Most of us have attention spans not far from goldfish. 😂

That’s why you need to get attention FAST.

Remember that old Batman show where “Bam” and “Zing” would pop up when he hit a bad guy?

That’s how hard your email subject lines need to hit.

One way to achieve this is by using a bold statement.

…Something that goes against the norm.

…Something that readers don’t expect.

The value proposition

Who doesn’t love a good deal?


That is precisely why it makes for a killer subject line template.

A value proposition is what makes your offer unique and different.

It can be a feature, price point, or anything that jumps from the page.

Make it obvious in the subject line, like:

  • “Try out the world’s first {Product}”
  • “Introducing {Product}”
  • “Don’t miss out on this massive sale”
  • “Get 50% off with coupon {Code}”
  • “The cheapest BMW’s on the market”

Email copywriting templates

You know how to write a subject line that gets readers clicking the open button so hard their fingers hurt.


Naturally, that leads us to the body of the email.

Here are some templates you can try yourself:

The cold service pitch

If you’re using email as a way to prospect and pitch services, I got you.

I’ve used cold emailing to land freelance writing clients that pay me thousands of dollars per month.

We didn’t know each other.

We had no previous touchpoints.

It was all thanks to a little research, elbow grease, and this exact email copywriting formula:

Hey {First name},

Great work with Microsoft, Dell, and IBM. That’s super impressive.

My name is {Name} and I’ve helped companies like {Clients} {Achieve result}.

Does {Company name} need any help with {Service}?

Warm regards,


It’s almost too good to believe. I know.

This email template works for a few reasons.

Firstly, it’s personalized.

It uses the prospect’s name, company name, and offers a custom compliment.

Keep in mind that 74% of marketers agree that targeted campaigns increase customer engagement. It’s no surprise.

Secondly, there’s no fluff or BS.

It’s straight to the point about what you do and how that can help the prospect.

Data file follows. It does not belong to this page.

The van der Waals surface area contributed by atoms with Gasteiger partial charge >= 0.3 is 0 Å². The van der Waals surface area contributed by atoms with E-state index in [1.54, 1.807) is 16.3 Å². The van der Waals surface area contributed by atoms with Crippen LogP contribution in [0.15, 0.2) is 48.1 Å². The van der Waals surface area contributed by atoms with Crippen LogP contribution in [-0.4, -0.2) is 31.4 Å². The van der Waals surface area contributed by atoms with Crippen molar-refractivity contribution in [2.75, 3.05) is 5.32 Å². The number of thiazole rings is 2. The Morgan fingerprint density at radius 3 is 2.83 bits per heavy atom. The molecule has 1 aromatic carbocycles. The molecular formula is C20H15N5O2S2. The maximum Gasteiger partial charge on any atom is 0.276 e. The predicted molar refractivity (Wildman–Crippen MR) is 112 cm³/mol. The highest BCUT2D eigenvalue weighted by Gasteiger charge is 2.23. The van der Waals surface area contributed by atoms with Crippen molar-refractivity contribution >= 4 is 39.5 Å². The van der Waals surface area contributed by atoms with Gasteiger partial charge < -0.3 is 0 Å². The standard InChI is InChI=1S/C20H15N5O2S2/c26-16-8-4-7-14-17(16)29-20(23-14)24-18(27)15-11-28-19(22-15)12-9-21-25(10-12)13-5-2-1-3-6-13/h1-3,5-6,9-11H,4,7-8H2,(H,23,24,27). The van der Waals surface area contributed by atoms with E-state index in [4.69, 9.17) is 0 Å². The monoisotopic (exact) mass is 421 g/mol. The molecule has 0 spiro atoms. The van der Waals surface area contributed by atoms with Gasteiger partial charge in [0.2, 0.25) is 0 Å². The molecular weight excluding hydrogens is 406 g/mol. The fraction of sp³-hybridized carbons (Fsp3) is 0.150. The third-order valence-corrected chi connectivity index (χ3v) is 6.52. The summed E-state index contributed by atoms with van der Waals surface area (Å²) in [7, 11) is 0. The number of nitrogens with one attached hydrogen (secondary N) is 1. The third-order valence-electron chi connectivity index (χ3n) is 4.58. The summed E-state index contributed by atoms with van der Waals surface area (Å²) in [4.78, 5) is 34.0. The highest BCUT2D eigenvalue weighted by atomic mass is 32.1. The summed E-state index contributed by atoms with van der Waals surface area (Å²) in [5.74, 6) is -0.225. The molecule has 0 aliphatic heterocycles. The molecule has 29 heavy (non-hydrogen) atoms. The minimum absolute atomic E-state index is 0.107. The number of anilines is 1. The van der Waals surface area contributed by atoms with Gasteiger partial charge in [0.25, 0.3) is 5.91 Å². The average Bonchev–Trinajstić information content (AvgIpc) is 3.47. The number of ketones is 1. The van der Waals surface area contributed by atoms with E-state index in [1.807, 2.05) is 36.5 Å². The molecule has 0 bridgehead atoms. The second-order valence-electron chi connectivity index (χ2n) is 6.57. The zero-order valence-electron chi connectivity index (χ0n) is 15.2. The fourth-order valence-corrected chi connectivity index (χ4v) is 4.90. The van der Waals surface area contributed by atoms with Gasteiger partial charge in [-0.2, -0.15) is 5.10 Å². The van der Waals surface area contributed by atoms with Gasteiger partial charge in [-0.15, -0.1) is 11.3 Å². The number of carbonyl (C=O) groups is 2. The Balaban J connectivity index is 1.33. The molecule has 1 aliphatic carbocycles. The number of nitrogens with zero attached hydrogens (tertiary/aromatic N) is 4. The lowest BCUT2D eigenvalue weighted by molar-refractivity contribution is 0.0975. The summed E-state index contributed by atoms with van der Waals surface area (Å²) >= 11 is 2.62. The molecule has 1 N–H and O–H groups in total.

It also ends with a call to action in the form of a question.

I’ve split-tested emails over dozens of campaigns, and nothing was more effective than this one.

Informational newsletter

You’ve collected some subscribers and want to send out an informational newsletter.

Sound familiar?

Great, because this is a newsletter template you can try yourself:

{Headline that summarizes newsletter}

  • Introduction of topic, how it benefits readers, and what problem it solves.
  • Major point #1
    • Sub-point #1
  • Major point #2
    • Sub-point #2
  • Major point #3
    • Sub-point #3
  • Summary and call to action.

This is a simple template you can remember off the top of your head, too.

The key is creating a benefit-driven headline.

Why should readers care to read the newsletter? What’s in it for them?

Elaborate on this further in the introduction where you mention what they will learn and what pain points it resolves.

Then, get down and dirty. Cover all of the major and minor points of the topic.

End it with a quick summary and a call to action. The CTA can be for your services, another piece of content, or anything that gets them further engaging with your brand.

Look how Appsumo uses a similar strategy with this newsletter educating subscribers about churn rates:

(Heads up, it’s a long one!)

Appsumo churn newsletter

I chuckled reading “Churn down for what.” It’s a cheeky headline.

Not only does this mix in other strategies like CTAs, agitating pain points, and more, but it educates readers on e and why it matters to solve it.

They summarize the major information near the end and once again provide a call to action for their software. Brilliant!